“Doctor of Nursing Practice” From the Bedside to the Boardroom

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I believe we cannot improve the quality of healthcare in America without nurses in key management roles,” says UM President Donna Shalala, Chair of the Institute of Medicine and Robert Wood Johnson Foundation “Future of Nursing” Committee. There is a new breed of leader at the head of the table in healthcare boardrooms across the country: the nurse. The most extensive overhaul of healthcare in our nation’s history has resulted in a call for leaders with the advanced education, real-world experience, nursing expertise and organizational management skills required to help spearhead the process of healthcare reform. The University of Miami Doctor of Nursing Practice (DNP) program, launched in January 2009, is helping to meet this need.

For over 63 years the School of Nursing and Health Studies has prepared nursing professionals to excel in the provision of patient care.The current ambitious national healthcare reform agenda, together with The Institute of Medicine/Robert Wood Johnson Foundation’s groundbreaking “Future of Nursing” report, call for today’s nurse leaders to develop expertise beyond the bedside. To partner with physicians and other professionals in redesigning our nation’s healthcare system, nurses must also speak the language of fiscal planning, organizational leadership, health policy and translational science. The remarkable graduates of our DNP program are taking a leadership role in this arena. Emerging among the program’s alumni base are professionals at the helm of multiple care settings, with the business acumen to match their nursing skills.

“You are going to be seeing more DNPs in boardrooms across the country,” says Tom Hartley, (DNP ‘11), Director of Ambulatory Care Clinical Services at University of North Carolina Health Care. Hartley is the senior manager of over 111 clinics, responsible for 7500 daily patients and oversight of 2000 physicians/nurse practitioners. He explains, “Nurses are uniquely prepared as clinicians; they are the ones who touch the patients. Nurses have not only the patient’s perspective, but when you add the capacity to manage resources and fiscally sound principals; you have an executive who understands the patient’s needs and [the organization’s] business requirements.” It is precisely this combination of doctoral-level executive ability and advance practice nursing knowledge that the DNP program was designed to produce.

“If you had told me years ago that I would be in a senior leadership position at UMH as Chief Operating and Nursing Officer, I would never in a million years have believed it, but due to years of hard work and the professional growth I have experienced from the DNP, I am proof that with dedication, perseverance and the right education anything is possible,” says David Zambrana (DNP, ’09), DNP, MBA, RN, Chief Operating and Nursing Officer, University of Miami Hospital (UMH). Zambrana received his Doctor of Nursing Practice degree in the first graduating DNP class of 2009. Today, he oversees clinical operations and nearly one thousand employees at UMH, South Florida’s first university owned, multi-specialty, acute care hospital.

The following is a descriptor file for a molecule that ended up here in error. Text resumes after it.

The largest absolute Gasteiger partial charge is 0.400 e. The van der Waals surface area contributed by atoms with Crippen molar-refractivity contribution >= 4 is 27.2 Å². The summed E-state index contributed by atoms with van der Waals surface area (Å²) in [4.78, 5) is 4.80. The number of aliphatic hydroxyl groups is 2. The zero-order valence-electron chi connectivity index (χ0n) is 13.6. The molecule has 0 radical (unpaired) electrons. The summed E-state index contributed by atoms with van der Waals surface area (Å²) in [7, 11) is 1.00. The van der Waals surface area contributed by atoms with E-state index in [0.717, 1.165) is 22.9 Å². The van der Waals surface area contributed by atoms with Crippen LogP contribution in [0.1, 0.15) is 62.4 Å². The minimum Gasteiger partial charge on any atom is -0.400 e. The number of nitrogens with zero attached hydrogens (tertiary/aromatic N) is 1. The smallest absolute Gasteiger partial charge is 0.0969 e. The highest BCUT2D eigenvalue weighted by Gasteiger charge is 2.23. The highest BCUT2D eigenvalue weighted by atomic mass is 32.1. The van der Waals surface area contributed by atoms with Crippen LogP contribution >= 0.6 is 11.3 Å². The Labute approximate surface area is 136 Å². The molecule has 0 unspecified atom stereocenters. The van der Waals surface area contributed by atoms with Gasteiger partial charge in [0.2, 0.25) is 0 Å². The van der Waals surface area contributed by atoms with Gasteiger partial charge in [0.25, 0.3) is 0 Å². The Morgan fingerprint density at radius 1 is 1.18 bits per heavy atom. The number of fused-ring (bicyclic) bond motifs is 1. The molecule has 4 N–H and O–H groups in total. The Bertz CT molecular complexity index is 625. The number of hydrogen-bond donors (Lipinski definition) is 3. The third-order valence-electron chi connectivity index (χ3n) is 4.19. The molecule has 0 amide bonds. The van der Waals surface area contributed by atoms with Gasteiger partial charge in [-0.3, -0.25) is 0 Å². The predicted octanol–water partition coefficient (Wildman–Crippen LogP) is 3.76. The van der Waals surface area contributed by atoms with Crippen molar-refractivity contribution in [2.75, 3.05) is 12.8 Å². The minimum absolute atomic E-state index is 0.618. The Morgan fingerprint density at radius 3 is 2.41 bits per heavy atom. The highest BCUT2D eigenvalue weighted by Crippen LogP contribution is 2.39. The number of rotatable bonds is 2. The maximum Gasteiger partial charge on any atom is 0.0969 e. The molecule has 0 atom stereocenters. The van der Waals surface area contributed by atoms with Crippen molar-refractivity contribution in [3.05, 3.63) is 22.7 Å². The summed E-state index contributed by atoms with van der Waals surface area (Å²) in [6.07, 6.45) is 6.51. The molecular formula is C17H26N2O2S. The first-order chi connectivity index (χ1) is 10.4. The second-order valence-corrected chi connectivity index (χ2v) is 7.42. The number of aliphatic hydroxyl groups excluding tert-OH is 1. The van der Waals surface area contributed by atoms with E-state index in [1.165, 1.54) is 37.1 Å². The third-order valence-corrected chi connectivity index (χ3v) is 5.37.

As DNPs, Zambrana and Hartley have the leadership ability that large healthcare boards are seeking, decades of clinical experience, the finance, management, and assessment skills required to triage and tackle problems, knowledge of how to translate evidence-based quality improvements into practical governance policies, and insight into the concerns of patients.

“I was a little reluctant at first when JoAnn Trybulski (Ph.D., ANP-BC, DPNAP, Associate Dean, DNP Programs) indicated I would be in class with clinicians, business professionals, and educators. However, putting all of us in the same class to discuss healthcare topics actually enhanced my understanding and perspective”, says Hartley. The DNP program’s partnerships with the University’s Schools of Business Administration and Education affords its students an interdisciplinary dialogue as a component of their education,. “I have talked with Dean Nilda (Nena) P. Peragallo Montano, DrPH, RN, FAAN and told her that I have encouraged all of my senior staff members who desire executive leadership roles to get their DNP,” says Zambrana.

Jacqueline Cereijo (DNP ’09), DNP, MBA, RN, Director of Satellite Practice for the UM Sylvester Cancer Center in the Kendall area of Miami, represents yet another member of UM’s DNP graduates heading up a sizeable healthcare operation. This is a class of leaders for whom it appears the sky is the limit. Cereijo is responsible for spearheading business growth and patient care for the Kendall facility, where she oversees nearly 100 nurses and physicians in more than 30 adult and pediatric subspecialties. “I never thought as a nurse I would be in a leadership position like this, but the DNP has given me the total package to optimize patient care while working under a solid business model; the doctoral degree has helped create opportunities that I could never have dreamed of,” says Cereijo.

Zambrana, Hartley and Cereijo all stress that “higher education is the key to success.” In fact, Zambrana is already working on his next degree, a PhD. As he explains it, “During the DNP program, I was very interested in the research component. There is so much that needs to be investigated and the PhD is the next chapter of my career.” Clearly, the University of Miami Doctor of Nursing Practice program represents an important advancement for the future of the nursing profession. Our DNP graduates are helping to lead the not-so-quiet revolution that is placing today’s nurse at the forefront of national healthcare leadership.


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